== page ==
INTERIOR: Substantially intact auditorium refurbished in 1933, with 1933 balcony, and original deep stage. Proscenium arch with richly moulded plaster surround. Auditorium canted to either side of stage with geometric pierced organ grilles capped by sunbursts. Balcony front has clean, curved lines with horizontal grooves. Balcony cantilevered to allow uninterrupted view from stalls. Art Deco decorative plasterwork throughout includes pilasters with sunburst capitals at stall level and fluted pilasters at circle level, geometric friezes, those at circle level with anthemion motifs, shell niches with concealed lighting, cornices, ceiling plasterwork, and ventilators. To rear of stage are two levels of dressing room opening off corridors running across the building and other ancillary rooms. Original actors' entrance off Cotton Street with stage door office. Access beneath stage area retains original heavy fire doors. Modern breeze-block dressing rooms inserted in former electrical room to rear of building are not of special interest. Foyer retains 1933 compartmented and deeply coffered ceiling with wavy and geometric plasterwork. Box office counter is a modern insertion and not of special interest. First floor above foyer was entirely remodelled in 1933 refit. Cafeteria, now theatre bar, has geometric frieze and wavy cornice. Bar fixtures and fittings modern and not of special interest. Crush lounge has canted ceiling and Art Deco features include a geometric frieze, door architraves, glazed and timber screen with double doors.

HISTORY: The theatre opened as the Empire Hippodrome on 21 November 1904. It was built for William Henry Broadhead and Sons, and formed part of the north-western Broadhead Circuit. It had a three-tier auditorium and many famous music hall stars performed here. In 1933 the building was sold to the Union Cinema Group. The auditorium was completely reconstructed in an Art Deco style by Drury and Gomersall, who removed the gallery and private boxes, and installed a single 600 seat circle. It reopened on 4 November 1933 as The New Empire and was used for films and variety shows. In 1935 Drury and Gomersall redesigned the façade with a curved entrance canopy and tall rectangular pediment with central curved fin. In the late 1930s it was acquired by Associated British Cinemas, later ABC, who ran it until 1974. It was subsequently leased, and then bought in 1983 by Tameside Metropolitan Borough Council.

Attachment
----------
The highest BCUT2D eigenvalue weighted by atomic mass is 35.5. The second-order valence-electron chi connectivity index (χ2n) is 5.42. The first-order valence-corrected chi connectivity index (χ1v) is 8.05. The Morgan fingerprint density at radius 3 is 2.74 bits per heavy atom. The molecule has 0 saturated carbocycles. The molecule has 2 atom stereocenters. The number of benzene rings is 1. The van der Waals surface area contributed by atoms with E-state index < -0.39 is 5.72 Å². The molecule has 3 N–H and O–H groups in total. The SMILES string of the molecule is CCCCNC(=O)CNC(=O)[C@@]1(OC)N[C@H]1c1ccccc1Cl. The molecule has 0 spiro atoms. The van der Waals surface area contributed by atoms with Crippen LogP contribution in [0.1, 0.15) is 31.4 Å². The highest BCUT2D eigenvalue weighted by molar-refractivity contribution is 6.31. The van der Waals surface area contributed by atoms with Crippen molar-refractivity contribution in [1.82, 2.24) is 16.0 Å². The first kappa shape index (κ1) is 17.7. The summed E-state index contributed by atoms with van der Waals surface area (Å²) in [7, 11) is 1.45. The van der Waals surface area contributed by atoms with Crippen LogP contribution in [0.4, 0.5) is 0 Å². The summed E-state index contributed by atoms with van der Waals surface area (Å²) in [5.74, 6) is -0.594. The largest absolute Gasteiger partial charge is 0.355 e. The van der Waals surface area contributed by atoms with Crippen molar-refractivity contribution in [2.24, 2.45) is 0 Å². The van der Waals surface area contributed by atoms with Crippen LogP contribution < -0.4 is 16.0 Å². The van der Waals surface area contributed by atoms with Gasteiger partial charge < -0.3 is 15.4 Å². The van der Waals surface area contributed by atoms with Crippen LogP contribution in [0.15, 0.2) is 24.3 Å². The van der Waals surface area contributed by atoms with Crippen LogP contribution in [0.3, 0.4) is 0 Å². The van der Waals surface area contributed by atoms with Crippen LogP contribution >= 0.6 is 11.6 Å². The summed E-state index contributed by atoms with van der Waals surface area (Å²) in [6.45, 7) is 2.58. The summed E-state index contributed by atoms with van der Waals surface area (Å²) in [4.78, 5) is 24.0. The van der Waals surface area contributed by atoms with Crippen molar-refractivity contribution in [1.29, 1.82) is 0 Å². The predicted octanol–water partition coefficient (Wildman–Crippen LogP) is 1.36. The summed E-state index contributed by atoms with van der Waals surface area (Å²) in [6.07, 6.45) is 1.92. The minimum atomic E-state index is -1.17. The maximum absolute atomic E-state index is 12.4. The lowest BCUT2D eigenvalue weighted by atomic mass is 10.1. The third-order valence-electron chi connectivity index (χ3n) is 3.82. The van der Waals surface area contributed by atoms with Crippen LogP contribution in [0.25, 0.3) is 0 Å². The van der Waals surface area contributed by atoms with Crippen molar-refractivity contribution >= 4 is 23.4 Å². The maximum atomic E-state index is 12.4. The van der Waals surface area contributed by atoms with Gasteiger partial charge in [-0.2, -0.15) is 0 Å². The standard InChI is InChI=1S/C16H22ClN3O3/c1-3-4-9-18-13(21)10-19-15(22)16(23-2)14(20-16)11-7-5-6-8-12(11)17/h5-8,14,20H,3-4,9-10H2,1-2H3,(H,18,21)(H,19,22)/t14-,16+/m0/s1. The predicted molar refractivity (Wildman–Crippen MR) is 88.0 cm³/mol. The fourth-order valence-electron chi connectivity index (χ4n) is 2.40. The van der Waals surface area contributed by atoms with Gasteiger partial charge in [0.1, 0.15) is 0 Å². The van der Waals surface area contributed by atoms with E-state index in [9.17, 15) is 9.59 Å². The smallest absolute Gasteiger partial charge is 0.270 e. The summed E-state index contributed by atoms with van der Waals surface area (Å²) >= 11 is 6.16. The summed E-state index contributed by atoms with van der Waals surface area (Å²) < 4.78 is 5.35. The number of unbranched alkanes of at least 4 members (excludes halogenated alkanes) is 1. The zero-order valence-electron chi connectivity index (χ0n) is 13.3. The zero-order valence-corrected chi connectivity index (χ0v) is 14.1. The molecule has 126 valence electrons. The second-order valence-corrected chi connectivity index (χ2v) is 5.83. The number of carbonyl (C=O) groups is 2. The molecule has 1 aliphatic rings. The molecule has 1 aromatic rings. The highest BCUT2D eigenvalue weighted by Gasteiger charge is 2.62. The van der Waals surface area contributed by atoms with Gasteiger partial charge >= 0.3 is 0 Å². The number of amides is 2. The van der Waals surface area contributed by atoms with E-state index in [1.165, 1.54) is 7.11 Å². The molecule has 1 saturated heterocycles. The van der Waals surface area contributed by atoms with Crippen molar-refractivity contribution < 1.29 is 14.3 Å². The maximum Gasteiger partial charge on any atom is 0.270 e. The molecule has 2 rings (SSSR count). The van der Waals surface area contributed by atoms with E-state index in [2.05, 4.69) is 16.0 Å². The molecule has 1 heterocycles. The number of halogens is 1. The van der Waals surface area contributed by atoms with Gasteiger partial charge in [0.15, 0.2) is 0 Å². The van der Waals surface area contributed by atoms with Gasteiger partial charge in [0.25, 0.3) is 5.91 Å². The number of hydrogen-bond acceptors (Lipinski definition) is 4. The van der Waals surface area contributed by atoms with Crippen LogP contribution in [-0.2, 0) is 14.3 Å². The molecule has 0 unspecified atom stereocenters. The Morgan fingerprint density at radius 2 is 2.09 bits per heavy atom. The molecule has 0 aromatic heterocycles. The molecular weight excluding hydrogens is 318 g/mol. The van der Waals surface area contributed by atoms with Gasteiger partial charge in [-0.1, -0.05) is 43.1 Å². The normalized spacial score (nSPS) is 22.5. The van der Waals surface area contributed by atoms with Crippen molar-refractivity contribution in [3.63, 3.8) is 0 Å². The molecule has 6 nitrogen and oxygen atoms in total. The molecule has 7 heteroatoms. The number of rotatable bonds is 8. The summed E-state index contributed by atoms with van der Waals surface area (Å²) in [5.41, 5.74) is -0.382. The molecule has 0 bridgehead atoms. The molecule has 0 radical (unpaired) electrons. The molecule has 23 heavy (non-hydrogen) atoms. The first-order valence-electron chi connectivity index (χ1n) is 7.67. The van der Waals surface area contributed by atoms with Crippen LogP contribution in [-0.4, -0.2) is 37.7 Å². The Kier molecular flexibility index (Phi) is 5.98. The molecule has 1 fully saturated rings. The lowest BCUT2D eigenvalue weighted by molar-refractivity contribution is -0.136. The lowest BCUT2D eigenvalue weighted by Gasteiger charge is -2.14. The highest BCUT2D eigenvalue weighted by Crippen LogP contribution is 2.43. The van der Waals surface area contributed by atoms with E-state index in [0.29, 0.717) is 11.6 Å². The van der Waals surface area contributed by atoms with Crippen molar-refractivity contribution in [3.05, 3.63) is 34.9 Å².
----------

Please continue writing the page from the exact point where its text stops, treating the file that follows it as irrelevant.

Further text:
SOURCES: John Earl & Michael Sell, the Theatres Trust Guide to British Theatres 1750-1950, (London, 2000), 5.
REASONS FOR DESIGNATION
The Tameside Hippodrome is designated at Grade II for the following principal reasons:
* The Tameside Hippodrome retains its double-height auditorium undivided, and with its particular Art Deco scheme substantially intact, retaining a rich period character which evokes the inter-war glamour and escapism of the genre.
* The foyer and first-floor crush lounge and cafeteria, now the theatre bar, which were remodelled in the 1930s refit of this 1904 theatre, retain 1930s Art Deco plasterwork detailing which complements the auditorium.
* The 1930s Art Deco scheme to its interior is by the architects' practice of Drury and Gomersall who specialised in cinema architecture
* It is a good example of an Edwardian theatre later converted to cinema usage, which is becoming rare.

Reasons for Listing

The Tameside Hippodrome is designated at Grade II for the following principal reasons:
* The Tameside Hippodrome retains its double-height auditorium undivided, and with its particular Art Deco scheme substantially intact, retaining a rich period character which evokes the inter-war glamour and escapism of the genre.
* The foyer and first-floor crush lounge and cafeteria, now the theatre bar, which were remodelled in the 1930s refit of this 1904 theatre, retain 1930s Art Deco plasterwork detailing which complements the auditorium.
* The 1930s Art Deco scheme to its interior is by the architects' practice of Drury and Gomersall who specialised in cinema architecture
* It is a good example of an Edwardian theatre later converted to cinema usage, which is becoming rare.